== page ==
I have missed you, Reader. Whoever you are. I hope this bizarre entry brings you a little bit of joy, and a little bit of peace. And if someone ever tells you:¬†You’re so f*cked up — Reader, just know that deep down that person is also hurting with their own traumas and such. Release yourself from the ties of whatever is holding you down, and just do you. As for me, I’ll be doing¬†a whole lot of writing. My goal for 2017 is to submit a pilot to a studio and see where it takes me.

Because if it’s one thing I learned from therapy today, is that everyone suffers from something. Might as well try to¬†make some people laugh while they’re in their journeys. I will keep practicing funny within the drama. This¬†f*cked up person is the right lady¬†for the job!

Deadlines

I am trying to be better about deadlines. Tomorrow night, the pre-final draft of my play is due. I think I may also submit a couple of more pieces just to throw it in the mix. Writing original comedy is a scary new thing for me. Earlier in the summer I did an episode of “Bob’s Burgers” for a fellowship application which fell through. But I am going to try at it again. Hopefully all the various writing classes and stage productions will aid my technique and strengthen my style/voice.

Once I have a collection of work under my belt, I have to find someone to support me – a manage or agent, I dunno. I wonder if I should also try ghost writing? Though, I’ve heard horror stories about that.

Coffee won’t let me sleep for another 2 hours.¬†I suppose the best I can do now is get to it.¬†Time to polish.

The More

I am starting to realize that in writing¬†simple is best. I am working towards diminishing the “floreado” (as we called it back in Lima, circa 1980s-1990s) in my work. But it’s hard, you know? In a young writers mind, we want everything to sound pretty sometimes…or at least eloquent. Well, first let me explain what it means to “florear.”¬†In a simple explanation – to “florear” means to add¬†flowers to your writing, or your message, or your declaration of love to a¬†15 year-old girlfriend outside of a wooden garage door when you know absolutely well (Jose Luis) it might be best to say¬†WHAT YOU WANT TO SAY ALREADY! ¬†But such is life, that we get lost in the flowers.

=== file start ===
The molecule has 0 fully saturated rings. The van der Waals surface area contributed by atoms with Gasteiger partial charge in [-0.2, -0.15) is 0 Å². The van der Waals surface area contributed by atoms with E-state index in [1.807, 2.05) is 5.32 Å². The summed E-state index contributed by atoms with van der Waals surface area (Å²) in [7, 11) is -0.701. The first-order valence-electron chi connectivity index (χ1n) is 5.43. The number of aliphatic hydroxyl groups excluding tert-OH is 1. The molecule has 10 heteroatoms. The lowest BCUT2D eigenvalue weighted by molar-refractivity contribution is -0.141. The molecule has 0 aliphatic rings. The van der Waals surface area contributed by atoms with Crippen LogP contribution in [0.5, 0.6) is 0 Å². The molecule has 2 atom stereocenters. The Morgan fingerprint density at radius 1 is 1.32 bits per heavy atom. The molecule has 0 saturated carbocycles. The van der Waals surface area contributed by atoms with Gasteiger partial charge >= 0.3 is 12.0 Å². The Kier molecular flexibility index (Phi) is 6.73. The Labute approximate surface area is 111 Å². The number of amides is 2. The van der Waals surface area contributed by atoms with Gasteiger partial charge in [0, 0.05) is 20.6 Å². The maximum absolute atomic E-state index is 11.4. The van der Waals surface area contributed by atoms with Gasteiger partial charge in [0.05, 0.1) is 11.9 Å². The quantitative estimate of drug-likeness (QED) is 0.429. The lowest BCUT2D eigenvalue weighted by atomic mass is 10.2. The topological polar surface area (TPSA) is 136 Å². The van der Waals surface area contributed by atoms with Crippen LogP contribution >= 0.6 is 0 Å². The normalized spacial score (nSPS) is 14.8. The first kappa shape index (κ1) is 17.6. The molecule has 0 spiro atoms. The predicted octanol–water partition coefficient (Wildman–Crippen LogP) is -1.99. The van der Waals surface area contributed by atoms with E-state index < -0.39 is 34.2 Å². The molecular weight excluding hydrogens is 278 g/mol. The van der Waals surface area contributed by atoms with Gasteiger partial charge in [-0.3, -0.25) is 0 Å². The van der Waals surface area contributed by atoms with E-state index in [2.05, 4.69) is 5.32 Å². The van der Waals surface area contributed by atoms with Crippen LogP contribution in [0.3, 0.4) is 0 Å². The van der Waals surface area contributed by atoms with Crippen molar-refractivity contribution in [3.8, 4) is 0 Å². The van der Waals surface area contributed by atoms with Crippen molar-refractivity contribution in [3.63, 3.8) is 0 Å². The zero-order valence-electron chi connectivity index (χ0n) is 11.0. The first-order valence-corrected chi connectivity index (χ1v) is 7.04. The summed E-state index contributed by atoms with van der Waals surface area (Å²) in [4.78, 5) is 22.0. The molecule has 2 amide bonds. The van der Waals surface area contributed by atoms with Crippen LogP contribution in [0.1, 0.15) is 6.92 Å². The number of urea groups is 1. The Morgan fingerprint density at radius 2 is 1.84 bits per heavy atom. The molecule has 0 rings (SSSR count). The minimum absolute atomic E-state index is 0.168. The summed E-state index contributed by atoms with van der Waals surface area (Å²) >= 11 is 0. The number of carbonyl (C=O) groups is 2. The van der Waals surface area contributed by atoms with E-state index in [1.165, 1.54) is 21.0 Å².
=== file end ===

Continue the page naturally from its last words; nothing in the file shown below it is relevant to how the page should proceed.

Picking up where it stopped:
In other words, for most writers I know, we think that making things sound nice will hide the fact that maybe (a) we don’t know what we’re talking about and/or (b) we’re still trying to get¬†our life together. Hehe. Just kidding fellow writers! The truth is, writing is freaking scary. And I’ve realized that what has helped me not go crazy when I am putting things down on a page is to keep it simple.

To illustrate this further, let me give you two examples: 

Example 1:

  1. Complicated: George’s eyes swell with the watery memories of his past – regrets, loss, and unspoken truths. He reaches for Lisa’s hand and manages to whimper out his feelings¬†“I can’t stand to be with you another day.” Having¬†wasted the better days of her twenties with a coward, Lisa closes her eyes in agony.
  2. Simple: George tells Lisa the truth, he doesn’t love her anymore. She releases his hands, smiles, and walks away never looking back again.

In the complicated version we see a cowering George and a pretty pathetic Lisa. But in the simple version – Lisa has a bit more of redemption near the end. It’s cleaner and¬†just as revealing. In fact, it seems to have more of an impact. It can also be shortened.

Example 2: